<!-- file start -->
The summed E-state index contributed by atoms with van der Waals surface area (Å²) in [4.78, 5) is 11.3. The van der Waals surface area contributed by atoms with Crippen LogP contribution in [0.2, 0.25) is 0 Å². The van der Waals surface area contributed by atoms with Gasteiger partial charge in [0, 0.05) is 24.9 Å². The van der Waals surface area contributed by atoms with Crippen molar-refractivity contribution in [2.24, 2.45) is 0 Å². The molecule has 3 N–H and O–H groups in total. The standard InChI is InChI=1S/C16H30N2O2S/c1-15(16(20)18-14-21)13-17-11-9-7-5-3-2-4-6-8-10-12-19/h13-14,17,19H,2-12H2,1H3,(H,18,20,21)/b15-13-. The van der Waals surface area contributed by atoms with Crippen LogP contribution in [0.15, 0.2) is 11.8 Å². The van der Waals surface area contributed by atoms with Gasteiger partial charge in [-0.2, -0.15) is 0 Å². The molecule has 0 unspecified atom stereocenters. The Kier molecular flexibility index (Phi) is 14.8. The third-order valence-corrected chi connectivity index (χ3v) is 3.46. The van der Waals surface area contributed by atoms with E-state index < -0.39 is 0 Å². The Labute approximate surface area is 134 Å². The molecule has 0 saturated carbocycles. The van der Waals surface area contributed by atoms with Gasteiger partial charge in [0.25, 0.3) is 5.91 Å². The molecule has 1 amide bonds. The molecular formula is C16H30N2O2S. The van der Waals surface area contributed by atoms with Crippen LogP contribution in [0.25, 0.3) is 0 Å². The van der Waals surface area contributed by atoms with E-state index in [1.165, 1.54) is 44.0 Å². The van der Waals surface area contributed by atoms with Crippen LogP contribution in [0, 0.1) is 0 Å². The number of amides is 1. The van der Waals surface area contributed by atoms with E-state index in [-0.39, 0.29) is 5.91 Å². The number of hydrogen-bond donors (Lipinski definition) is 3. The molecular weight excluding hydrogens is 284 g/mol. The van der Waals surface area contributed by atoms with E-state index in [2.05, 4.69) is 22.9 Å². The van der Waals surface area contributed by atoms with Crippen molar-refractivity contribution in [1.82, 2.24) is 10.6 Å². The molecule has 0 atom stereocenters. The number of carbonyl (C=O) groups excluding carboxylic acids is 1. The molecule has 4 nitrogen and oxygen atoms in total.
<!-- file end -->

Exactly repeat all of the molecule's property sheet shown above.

The summed E-state index contributed by atoms with van der Waals surface area (Å²) in [4.78, 5) is 11.3. The van der Waals surface area contributed by atoms with Crippen LogP contribution in [0.2, 0.25) is 0 Å². The van der Waals surface area contributed by atoms with Gasteiger partial charge in [0, 0.05) is 24.9 Å². The van der Waals surface area contributed by atoms with Crippen molar-refractivity contribution in [2.24, 2.45) is 0 Å². The molecule has 3 N–H and O–H groups in total. The standard InChI is InChI=1S/C16H30N2O2S/c1-15(16(20)18-14-21)13-17-11-9-7-5-3-2-4-6-8-10-12-19/h13-14,17,19H,2-12H2,1H3,(H,18,20,21)/b15-13-. The van der Waals surface area contributed by atoms with Crippen LogP contribution in [0.15, 0.2) is 11.8 Å². The van der Waals surface area contributed by atoms with Gasteiger partial charge in [-0.2, -0.15) is 0 Å². The molecule has 0 unspecified atom stereocenters. The Kier molecular flexibility index (Phi) is 14.8. The third-order valence-corrected chi connectivity index (χ3v) is 3.46. The van der Waals surface area contributed by atoms with E-state index < -0.39 is 0 Å². The Labute approximate surface area is 134 Å². The molecule has 0 saturated carbocycles. The van der Waals surface area contributed by atoms with Gasteiger partial charge in [0.25, 0.3) is 5.91 Å². The molecule has 1 amide bonds. The molecular formula is C16H30N2O2S. The van der Waals surface area contributed by atoms with Crippen LogP contribution in [0.25, 0.3) is 0 Å². The van der Waals surface area contributed by atoms with E-state index in [1.165, 1.54) is 44.0 Å². The van der Waals surface area contributed by atoms with Crippen LogP contribution in [0, 0.1) is 0 Å². The number of amides is 1. The van der Waals surface area contributed by atoms with E-state index in [-0.39, 0.29) is 5.91 Å². The number of hydrogen-bond donors (Lipinski definition) is 3. The molecular weight excluding hydrogens is 284 g/mol. The van der Waals surface area contributed by atoms with E-state index in [2.05, 4.69) is 22.9 Å². The van der Waals surface area contributed by atoms with Crippen molar-refractivity contribution in [1.82, 2.24) is 10.6 Å². The molecule has 0 atom stereocenters. The number of carbonyl (C=O) groups excluding carboxylic acids is 1. The molecule has 4 nitrogen and oxygen atoms in total.